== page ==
When the location becomes backdrop, something disappears from the cast list. One of my favorite L.A. films, strangely, was Clint Eastwood‘s Every Which Way But Loose. But watching it today, L.A. simply becomes a generic backdrop. Philo could have lived in Phoenix or Dallas. They shot at the north end of the San Fernando Valley because it was Western, working-class, and close. Christopher Nolan‘s Batman films happened in a Gotham City that was New York, Chicago, Boston, Philadelphia, and Baltimore all rolled into a mash that said “generic Northeast U.S. City,” taking the character of the setting out entirely, a feat I think of as location neutering.

So all of our lists of top films of the Golden West may not necessarily be the best films made in or about their settings, but in each the place is a presence, a character, a device that moves the plot forward in a way nowhere else could.

For Los Angeles, they are, in descending order:

1. Chinatown – Roman Polanski
2. L.A. Story – Steve Martin
3. L.A. Confidential – Curtis Hanson
4. The Big Lebowski – The Coen Brothers – (Honorable Mention: Barton Fink)
5. Magnolia – Paul Thomas Anderson – (Honorable Mention: Boogie Nights)
6. Falling Down – Joel Schumacher
7. Boyz in the Hood – John Singleton
8. The Day of the Locust – John Schlesinger
9. Blast from the Past – Hugh Wilson
10. The Holiday – Nancy Meyers

There were some close calls here, and there are a few omissions that I feel the need to explain. First, I don’t count Blade Runner as a film about L.A. Once you rip out the Chandleresque narration that offended many fans of the movie, the setting feels more like New York, Hong Kong, or Tokyo than Los Angeles. Beverly Hills Cop nearly made it, but the filmmakers lost me when they took serious geographic license in portraying Beverly Hills as encompassing parts of West Hollywood, LAX, Pasadena, and other random chunks of metropolitan Los Angeles. It was a Los Angeles designed to feel real to only those who had never been there.

Let me know what you think I’m missing here.

Coming next: our favorite San Francisco Films.

California has the Most ArtPlaces

 

Opening remarks from #ArtPlace Operating Commi...
Opening remarks from #ArtPlace Operating Committee Chair Dennis Scholl (@dennisscholl) (Photo credit: petermello)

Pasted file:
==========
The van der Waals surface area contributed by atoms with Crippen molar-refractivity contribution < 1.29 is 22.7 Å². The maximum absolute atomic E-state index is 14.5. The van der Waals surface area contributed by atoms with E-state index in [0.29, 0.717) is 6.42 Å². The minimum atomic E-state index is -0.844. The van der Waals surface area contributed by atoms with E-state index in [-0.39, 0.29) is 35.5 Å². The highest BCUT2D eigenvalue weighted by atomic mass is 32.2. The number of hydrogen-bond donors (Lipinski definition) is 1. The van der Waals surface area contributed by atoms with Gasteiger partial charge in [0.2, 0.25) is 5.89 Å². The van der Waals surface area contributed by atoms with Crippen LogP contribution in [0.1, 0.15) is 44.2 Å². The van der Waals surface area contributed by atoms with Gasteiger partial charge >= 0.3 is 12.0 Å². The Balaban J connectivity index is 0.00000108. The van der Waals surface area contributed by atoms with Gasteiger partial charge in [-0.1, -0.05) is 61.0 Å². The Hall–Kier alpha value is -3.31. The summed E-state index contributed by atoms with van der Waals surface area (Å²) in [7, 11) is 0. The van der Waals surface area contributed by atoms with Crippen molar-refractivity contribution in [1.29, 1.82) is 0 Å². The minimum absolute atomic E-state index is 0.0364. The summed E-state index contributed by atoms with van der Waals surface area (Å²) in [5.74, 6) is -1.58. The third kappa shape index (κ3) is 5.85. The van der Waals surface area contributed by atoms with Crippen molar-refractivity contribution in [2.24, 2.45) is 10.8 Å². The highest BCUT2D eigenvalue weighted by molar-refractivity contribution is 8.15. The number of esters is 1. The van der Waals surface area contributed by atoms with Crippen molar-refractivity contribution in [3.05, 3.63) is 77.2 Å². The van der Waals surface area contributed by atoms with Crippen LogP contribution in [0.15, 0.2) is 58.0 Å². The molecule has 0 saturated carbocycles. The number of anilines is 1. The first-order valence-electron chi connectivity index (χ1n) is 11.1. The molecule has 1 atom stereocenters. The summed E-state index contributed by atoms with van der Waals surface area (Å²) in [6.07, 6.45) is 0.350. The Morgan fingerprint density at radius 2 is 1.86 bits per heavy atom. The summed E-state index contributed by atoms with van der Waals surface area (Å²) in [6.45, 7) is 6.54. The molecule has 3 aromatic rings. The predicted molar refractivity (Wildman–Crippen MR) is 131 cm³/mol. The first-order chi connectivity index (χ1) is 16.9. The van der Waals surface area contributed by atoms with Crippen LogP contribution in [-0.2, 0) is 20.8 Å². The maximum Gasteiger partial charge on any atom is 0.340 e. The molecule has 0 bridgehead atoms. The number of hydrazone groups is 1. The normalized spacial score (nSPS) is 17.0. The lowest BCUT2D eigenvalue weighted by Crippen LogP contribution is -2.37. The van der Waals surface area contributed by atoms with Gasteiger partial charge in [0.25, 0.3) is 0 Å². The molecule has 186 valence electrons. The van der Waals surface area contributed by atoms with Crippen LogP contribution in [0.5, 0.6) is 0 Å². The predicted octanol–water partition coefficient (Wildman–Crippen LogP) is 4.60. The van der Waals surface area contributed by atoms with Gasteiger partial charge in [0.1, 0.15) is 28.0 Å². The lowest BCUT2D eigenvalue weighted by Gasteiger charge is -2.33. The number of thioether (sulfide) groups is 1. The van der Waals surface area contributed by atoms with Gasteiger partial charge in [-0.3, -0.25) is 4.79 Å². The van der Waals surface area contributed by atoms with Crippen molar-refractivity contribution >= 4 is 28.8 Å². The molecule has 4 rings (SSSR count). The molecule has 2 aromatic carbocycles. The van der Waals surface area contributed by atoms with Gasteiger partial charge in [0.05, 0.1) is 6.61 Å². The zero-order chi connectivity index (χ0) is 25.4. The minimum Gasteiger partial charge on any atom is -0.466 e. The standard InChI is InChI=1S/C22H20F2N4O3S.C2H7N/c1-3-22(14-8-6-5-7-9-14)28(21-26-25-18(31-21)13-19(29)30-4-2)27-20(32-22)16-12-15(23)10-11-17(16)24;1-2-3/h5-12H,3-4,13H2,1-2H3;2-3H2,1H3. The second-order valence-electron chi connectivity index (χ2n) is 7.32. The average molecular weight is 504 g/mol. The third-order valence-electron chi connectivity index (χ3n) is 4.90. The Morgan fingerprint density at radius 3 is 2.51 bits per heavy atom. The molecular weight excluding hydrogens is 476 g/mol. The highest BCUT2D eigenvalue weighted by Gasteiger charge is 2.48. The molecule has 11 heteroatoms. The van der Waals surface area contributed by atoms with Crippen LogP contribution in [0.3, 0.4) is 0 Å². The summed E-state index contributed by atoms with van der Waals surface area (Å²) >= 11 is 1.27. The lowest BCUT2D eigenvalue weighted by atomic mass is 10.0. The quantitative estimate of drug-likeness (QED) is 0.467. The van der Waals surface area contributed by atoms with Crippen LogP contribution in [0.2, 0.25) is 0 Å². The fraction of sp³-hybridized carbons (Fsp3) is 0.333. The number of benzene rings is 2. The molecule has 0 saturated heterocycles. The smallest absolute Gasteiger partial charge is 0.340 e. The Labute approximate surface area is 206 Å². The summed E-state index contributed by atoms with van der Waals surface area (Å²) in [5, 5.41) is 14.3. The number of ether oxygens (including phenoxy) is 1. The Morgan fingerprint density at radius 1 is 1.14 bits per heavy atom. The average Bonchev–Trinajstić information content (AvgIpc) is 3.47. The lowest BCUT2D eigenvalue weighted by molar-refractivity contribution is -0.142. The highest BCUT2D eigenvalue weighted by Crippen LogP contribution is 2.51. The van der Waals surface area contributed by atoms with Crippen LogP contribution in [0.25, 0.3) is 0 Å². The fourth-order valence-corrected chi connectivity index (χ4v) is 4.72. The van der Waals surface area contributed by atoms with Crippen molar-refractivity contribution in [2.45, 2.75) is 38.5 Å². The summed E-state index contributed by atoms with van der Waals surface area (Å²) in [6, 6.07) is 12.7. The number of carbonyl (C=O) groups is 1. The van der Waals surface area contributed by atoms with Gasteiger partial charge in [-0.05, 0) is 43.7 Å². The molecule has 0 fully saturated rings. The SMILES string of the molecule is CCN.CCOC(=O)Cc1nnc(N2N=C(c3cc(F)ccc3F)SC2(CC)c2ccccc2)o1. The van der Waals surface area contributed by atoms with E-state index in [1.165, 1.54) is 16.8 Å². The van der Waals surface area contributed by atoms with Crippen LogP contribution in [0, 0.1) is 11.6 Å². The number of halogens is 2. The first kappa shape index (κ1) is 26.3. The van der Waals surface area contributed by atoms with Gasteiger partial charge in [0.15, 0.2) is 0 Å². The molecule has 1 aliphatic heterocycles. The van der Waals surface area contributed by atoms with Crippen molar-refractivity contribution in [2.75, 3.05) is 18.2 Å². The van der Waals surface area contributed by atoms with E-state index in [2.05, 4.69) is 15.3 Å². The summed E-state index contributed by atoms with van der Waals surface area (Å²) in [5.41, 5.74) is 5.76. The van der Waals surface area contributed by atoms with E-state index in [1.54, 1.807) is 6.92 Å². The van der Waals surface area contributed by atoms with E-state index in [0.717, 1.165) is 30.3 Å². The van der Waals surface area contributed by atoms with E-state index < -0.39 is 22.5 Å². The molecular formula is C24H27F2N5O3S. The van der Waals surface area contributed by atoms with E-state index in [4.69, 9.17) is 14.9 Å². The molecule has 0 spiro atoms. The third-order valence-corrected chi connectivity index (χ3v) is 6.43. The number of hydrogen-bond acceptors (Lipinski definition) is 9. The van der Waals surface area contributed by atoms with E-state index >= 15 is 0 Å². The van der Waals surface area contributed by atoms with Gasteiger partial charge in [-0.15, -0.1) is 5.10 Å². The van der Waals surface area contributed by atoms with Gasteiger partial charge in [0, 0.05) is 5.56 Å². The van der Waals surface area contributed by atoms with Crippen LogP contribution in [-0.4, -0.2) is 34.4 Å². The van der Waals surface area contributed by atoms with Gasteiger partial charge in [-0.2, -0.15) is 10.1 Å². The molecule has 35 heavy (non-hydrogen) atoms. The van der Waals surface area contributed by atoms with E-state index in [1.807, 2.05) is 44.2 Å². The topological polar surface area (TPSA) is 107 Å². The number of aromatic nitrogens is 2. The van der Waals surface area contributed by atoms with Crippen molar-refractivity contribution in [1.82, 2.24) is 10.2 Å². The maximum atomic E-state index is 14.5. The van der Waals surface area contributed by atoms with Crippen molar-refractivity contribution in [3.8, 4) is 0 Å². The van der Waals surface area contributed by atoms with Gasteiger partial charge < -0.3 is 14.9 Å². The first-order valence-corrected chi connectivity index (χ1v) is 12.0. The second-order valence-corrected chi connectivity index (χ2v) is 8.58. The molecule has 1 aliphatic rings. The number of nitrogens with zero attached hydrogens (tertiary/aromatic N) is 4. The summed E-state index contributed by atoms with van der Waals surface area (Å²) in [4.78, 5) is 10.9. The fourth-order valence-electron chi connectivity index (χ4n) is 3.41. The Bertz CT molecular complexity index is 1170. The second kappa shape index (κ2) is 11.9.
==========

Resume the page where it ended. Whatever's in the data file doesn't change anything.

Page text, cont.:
America’s Top Twelve ArtPlaces 2013 | ArtPlace.

ArtPlace, an organization offering grants and other support to communities that combine art, artists, and venues to encourage creativity and expression, has named the most vibrant art neighborhoods in America. Of the twelve, three are in California, the most of any state.

The top ArtPlaces of the Golden West are Central Hollywood, The Mission District in San Francisco, and, surprising us a bit, downtown Oakland, encompassing Chinatown, Old Oakland, and Jack London Square. The neighborhoods were singled out for criteria including their walkability, for nurturing independent businesses, and for making art and artists a core part of the community.

Downtown Oakland was singled out by the organization as the “true underdog” in the competition, but noted that the transformation that has taken place in the city over the last decade would have been unthinkable 15 years ago. What brought it about was a grassroots effort – Oakland Art Murmur – very unlike the high-minded but doomed postwar urban renewal plans.

The recognition of Central Hollywood echoes one of our own regular themes: a new kind of arts and entertainment industry is growing on the weed patch of Old Hollywood. Moviegoing is an event again, thanks to Mann’s Chinese, the Arclight, and Disney’s stunning El Capitan. Music is coming back, as we noted last year: